Thanks for sharing such beautiful work.

  5. beautiful piece. everything about the fourth image is right for me....the door surround, the muted colors, the iron work. a lovely treat. thank you.

  6. My favorite is the simple stone surround with the single arch top stained wood door. Very simple, very French, very elegant.

  7. Went back and looked one more time. It was the 7th image. Yep, that's my favorite. I also love the stone wall with the large finials and the box woods. Probably like the stone because it's the same stone we used on our house. Mona

  8. I have always loved looking at all the ornate details of classic architecture. It always amazes me that they can carve/form all of these pediments, casings, and columns out of stone! Great Post, Atlanta has amazing examples of any type of architecture you will ever want to see!

  9. Excellent, excellent post. As you know, limestone is one of my favorite architectural elements - in many forms. Limestone door surrounds, though, are the defining element of most of the homes I'm drawn to and my absolute favorite element. They make the house. I can't believe that place in DC. I'm not going to be able to sleep tonight. I'm already ruminating...

  10. I was just noticing this in Cape May's a town filled with Victorian architecture. Most houses have porches, but I was noticing that those that don't really use the portico. Simple and beautiful.

  11. Great points Terry. You always have great perspective.

  12. The stone door surround on the Swan House is beautiful.
    You can see it here:

    Love all of these images! Thanks Holly.

  13. I love this post! It's a really great collection of Atlanta Limestone surrounds, but I love knowing what peaked your interest. Growing up in DC obviously had a wonderful impact on the elements you love so much. Wonderful post.

  14. Holly, Are you familiar with The Institute of Classical Architecture ???? You would be a perfect fit. I would be happy to send you contact info. This was a terrific post, thank you. Helen

  15. Holly,
    What a great post! Beautiful architectural elements! I so enjoyed it! You might always give more of it!
    Thank you so much for sharing!

  16. Thank you for helping me take notice of these surrounds--I don't think I'll ever view the front of a house in the same way! One question, what is "Buckhead Green", the color painted on the fabulous door? We have a "Mountain Brook" green here in Birmingham and I wonder if it is the same?

  17. I have always loved stone door surrounds but living in Southern California in a smallish tract house this is a luxury I will have to dream about but never own. Still, thank you for sharing these beautiful images---I can add them to my dream sequence. :-)

  18. I believe the 2nd one down isn't an embassy but a condo building. I'm pretty sure anyway. Love seeing my neighborhood on your blog!

  19. Wow, what a condo building!

    Buckhead green - I have always heard this color used for a dark, dark green that is so dark it sometimes looks black.

  20. Awesome photographs! Each and everyone of those stone door surrounds is just out of this world, so ornate, grand and just truly remarkable. Wonderful post, thank you for sharing.


  21. My favourite - Sand stone and glossy black or dark green. Paned windows and oversized doors.
    Great images!!!

  22. Thanks, a great posting. For me as well it has always been about the sense of approach.

    I read every post. Keep it up!


  23. Thanks for another beautiful blog, Holly!
    I also grew up in D.C., (on Capitol Hill, though.) The house we lived in had been a hospital during the Civil War, and I always imagined that Walt Whitman had cared for soldiers there--the romantic in me! It had twelve foot ceilings, I remember, and an enormous sliding door (original to the house) between the foyer and the library. When I was thirteen, we had to sell it, and the buyer tore it down :( I would have polished it up, if I could have. It stood on a lot which now contains three rowhouses. Anyway, all that by way of saying Washington D.C. was a magical city in which to grow up! I didn't live around the magnificent embassy homes, but I was always struck by the dignity of the architecture, too. I could see the Capitol from my window!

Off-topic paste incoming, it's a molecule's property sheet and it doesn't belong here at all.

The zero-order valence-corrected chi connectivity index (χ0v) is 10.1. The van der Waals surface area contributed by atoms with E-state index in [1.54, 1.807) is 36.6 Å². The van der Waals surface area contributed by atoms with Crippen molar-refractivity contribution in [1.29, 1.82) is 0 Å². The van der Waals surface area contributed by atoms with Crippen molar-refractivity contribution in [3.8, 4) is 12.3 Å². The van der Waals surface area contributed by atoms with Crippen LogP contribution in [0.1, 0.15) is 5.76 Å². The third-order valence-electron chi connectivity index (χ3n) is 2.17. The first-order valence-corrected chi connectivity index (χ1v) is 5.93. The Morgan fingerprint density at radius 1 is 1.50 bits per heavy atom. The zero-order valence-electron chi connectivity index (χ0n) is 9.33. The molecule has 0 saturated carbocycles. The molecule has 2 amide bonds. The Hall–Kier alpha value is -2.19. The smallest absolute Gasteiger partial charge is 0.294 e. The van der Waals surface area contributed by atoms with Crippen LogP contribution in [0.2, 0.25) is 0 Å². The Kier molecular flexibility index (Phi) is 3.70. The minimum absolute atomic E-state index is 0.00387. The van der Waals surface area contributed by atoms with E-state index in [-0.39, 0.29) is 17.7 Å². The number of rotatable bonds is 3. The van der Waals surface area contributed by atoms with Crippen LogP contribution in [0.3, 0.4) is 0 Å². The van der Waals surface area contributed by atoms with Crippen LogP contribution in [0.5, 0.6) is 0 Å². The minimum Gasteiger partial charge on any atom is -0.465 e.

24. I love them all!!! My front door needs something around it, but probably wood detailing. Love how it finishes it off so beautifully.


  25. Beautiful Images. The detail around some of these doors is amazing. Thanks for sharing them.

  26. What a wonderful first impression.A beautiful post as usual. I love it when you include Washington DC...Thanks for sharing.

  27. All beautiful! I am also in the process of designing my own home, and a stone door surround has been on the front elevation from the start!

  28. Ah, D.C. I lived in that area for awhile and would pass by all those gorgeous homes and buildings everday on my way to work - it was a great way to start the day! Such great memories. Thanks for sparking them!

  29. I love stone surrounds! We definitely have them here in the Dallas/Fort Worth area, mainly in the more historical neighborhoods. Great pictures! Thanks for sharing.

  30. You know how we get on little riffs in the blogosphere? I'm on a Lutyens riff, so the neo-Georgian door grabbed me. Come visit our Nieuw Neo Georgian house! Liz

  31. Great images - I love the look of door surrounds - wooden or stone. I must admit that the large, ornate limeston surrounds are to die for.

  32. Lovely post! Many SF apartment buildings have gorgeous stone surrounds. Our simple rancher does not :-(


  33. These are homes I am so drawn to. Gorgeous every one!

  34. As the saying goes "the eyes are the windows to the soul", I always say, "doors are the entrance to the soul of a home". I truly believe a beautiful doorway and entrance sets the tone for the entire house! Thanks for your fabulous post... loved it!

  35. Lovely collection of snapshots which remind me of a trip to Atlanta and the Swan House awhile ago.

  36. A great series. You always make me think about details, that in the back of my mind I always knew I loved, but never understood why.

  37. This is an amazing post. So detailed and thorough. I loved reading about the door surrounds and seeing all of your beautiful photos.

  38. The entrances to those homes are true architectural experiences. I wish that more homes would be designed with a little more love and forethought today.